Nickel laterite in the Sorowako and Petea area of South Sulawesi, Indonesia, is classified into one of two main types, depending on the bedrock and silica-to-magnesia ratio in the mineralization: West Block and East Block. The East Block mine is high-recovery, low-olivine (∼60–65%)parent rock, whereas West Block is low-recovery, high-olivine (∼80–90%)parent rock. Petea is a mainly lateritic landform with below-average nickel content.
The flowchart in Figure 2 shows that processing the nickel ore at the PT Vale plant is a complex operation, involving numerous different phases. The pyrometallurgy process begins with an initial mineralization drying stage, followed by reduction, smelting, and conversion to produce the final dried product.
Wet mineralization from the wet ore stockpile (WOS) is fed to three rotary kiln dryers. This process partially dries the feed mineralization, reducing the moisture content from 30–40% to 19–21% and resulting in dry kiln product (DKP). East- and West-type mineralizations are screened separately, each producing DKP of ∼10mm. The East- and West-type DKPs are then placed in separate piles in dried ore storage (DOS) buildings.
From the DOS, mineralization is fed to the counter-current fired reduction kiln. A blend of East- and West-type mineralization is used. The reduction kiln comprises three zones with increasing temperatures and reduction potentials.
The first zone pre-heats the DKP feed (with its 19–21% moisture level), completely drying it. The second zone, referred to as the calcination zone, removes all water bound in the crystal structures of the nickel laterite minerals. The third zone makes the biggest contribution to reduction by injecting high sulfur fuel oil, and is therefore referred to as the reduction zone. When introduced, the sulfur combines with the iron and nickel to form iron-nickel sulfides. The resulting product, calcine, flows out of the reduction kiln into a refractory-lined surge bin and is transported to the furnace feed bins.
The calcine is smelted in an open electric arc furnace. Here, the oxide (slag) phase separates from the sulfide (matte) phase. The slag is skimmed from the furnace almost continuously and is disposed of; the matte is tapped periodically as required by the converters.
The assay of the furnace matte is in the range of 25–28% Ni. Molten furnace matte is transferred to the converters through ladles. Air/oxygen is blown in to oxidize the remaining iron, before silica is added as flux to slag away the oxidized iron. During converting, the lower-grade electric furnace matte is converted to Bessemer matte with a nominal analysis of 78% Ni, 20% S, and 2% Co.
Finally, the converter product is granulated, dried, screened, and packed in bags for shipment.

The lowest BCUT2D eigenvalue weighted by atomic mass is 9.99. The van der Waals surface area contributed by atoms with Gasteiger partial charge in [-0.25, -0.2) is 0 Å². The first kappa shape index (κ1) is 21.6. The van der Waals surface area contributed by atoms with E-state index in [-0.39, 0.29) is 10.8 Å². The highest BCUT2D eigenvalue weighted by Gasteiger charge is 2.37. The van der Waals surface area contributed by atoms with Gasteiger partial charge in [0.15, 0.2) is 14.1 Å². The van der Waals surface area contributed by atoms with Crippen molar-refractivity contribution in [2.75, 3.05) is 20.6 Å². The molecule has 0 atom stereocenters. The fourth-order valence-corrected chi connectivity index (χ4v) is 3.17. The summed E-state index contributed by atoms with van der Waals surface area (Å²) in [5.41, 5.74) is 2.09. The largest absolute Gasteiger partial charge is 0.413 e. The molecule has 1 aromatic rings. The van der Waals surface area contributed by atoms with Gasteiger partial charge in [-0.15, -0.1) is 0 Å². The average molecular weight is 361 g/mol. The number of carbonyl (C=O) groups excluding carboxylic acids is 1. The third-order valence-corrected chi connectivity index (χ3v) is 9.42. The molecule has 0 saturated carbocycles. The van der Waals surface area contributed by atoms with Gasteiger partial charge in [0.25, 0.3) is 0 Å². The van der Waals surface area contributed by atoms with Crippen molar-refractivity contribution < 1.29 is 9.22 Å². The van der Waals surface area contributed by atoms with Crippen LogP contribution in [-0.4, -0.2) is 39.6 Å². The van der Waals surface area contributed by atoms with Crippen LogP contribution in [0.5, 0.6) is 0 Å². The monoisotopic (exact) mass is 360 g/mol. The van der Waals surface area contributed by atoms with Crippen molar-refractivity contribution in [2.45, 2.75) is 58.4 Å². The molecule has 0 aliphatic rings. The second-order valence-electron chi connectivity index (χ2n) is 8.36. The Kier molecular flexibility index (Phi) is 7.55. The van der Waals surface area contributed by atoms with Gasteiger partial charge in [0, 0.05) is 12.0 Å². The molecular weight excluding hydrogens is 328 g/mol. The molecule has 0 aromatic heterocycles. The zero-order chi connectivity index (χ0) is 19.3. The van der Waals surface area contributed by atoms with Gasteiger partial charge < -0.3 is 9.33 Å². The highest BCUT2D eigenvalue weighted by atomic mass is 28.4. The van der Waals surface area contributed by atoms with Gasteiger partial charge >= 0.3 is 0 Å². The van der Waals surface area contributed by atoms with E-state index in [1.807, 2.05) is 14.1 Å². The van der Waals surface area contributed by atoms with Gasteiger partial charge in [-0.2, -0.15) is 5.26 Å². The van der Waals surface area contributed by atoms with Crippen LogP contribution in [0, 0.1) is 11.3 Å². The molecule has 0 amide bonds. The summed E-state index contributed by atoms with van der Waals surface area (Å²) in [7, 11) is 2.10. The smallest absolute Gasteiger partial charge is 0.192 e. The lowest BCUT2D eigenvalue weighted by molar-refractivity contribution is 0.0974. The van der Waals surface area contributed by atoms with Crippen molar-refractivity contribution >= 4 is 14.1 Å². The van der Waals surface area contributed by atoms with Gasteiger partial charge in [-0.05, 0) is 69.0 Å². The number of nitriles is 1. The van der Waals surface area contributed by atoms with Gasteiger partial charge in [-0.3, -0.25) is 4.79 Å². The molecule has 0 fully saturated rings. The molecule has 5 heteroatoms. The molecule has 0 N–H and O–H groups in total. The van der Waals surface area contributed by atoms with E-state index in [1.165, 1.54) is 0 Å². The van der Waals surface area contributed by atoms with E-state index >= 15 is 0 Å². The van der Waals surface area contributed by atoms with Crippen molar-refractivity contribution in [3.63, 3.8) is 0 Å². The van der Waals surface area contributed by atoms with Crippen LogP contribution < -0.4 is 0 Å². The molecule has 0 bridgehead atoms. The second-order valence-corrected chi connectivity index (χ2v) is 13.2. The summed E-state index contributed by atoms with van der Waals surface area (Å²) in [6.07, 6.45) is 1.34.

PT Vale has installed a CNA Pentos at the kiln feed to track the blend of West Block and East Block dry ore. It monitors the kiln feed to ensure that the level of nickel in the dry kiln product is maintained at ∼1.91%. The CNA Pentos also includes moisture calibration to enable PT Vale to track moisture content in the kiln feed.
The goal is to deploy a second CNA at the mines, to monitor the quality of the ore being fed into the WOS. In this way, PT Vale intends not only to accurately track the grade arriving from the East and West blocks but also to optimize its mining operations in both blocks.
As well as ore-grade control and monitoring at various stages of nickel processing, the CNA has another unique application in New Caledonia, where SLN Eramet has installed a system at the smelter of its Doniambo plant to enable basicity control.
Due to the laterite’s high MgO and SiO2 content, high temperatures (∼1600°C, i.e. ∼14 GJ/t-ferronickel) are needed during the electric arc furnace smelting. When basicity was increased from 0.58 to 0.61 and the FeO content from 5.0 to 12.5 wt% in the final slag, viscosity decreased and the required smelting temperature dropped by 86°C. This led to a decrease in energy consumption, from 14 to 11 GJ/t-ferronickel.
With an annual output of 0.24 million tons of ferronickel, this means a yearly decrease in the plant’s total energy consumption of 0.16 million GJ/year – equivalent to reducing CO2 emissions by 45 kilotons/year.
Real-time monitoring of nickel laterites enables huge energy savings during mining and processing. Reducing the energy consumption makes the processing of more sustainable and reduced drastically the environmental impact by less waste handling and reduced CO2 emissions.
CNA Nickel helps at the following processing steps: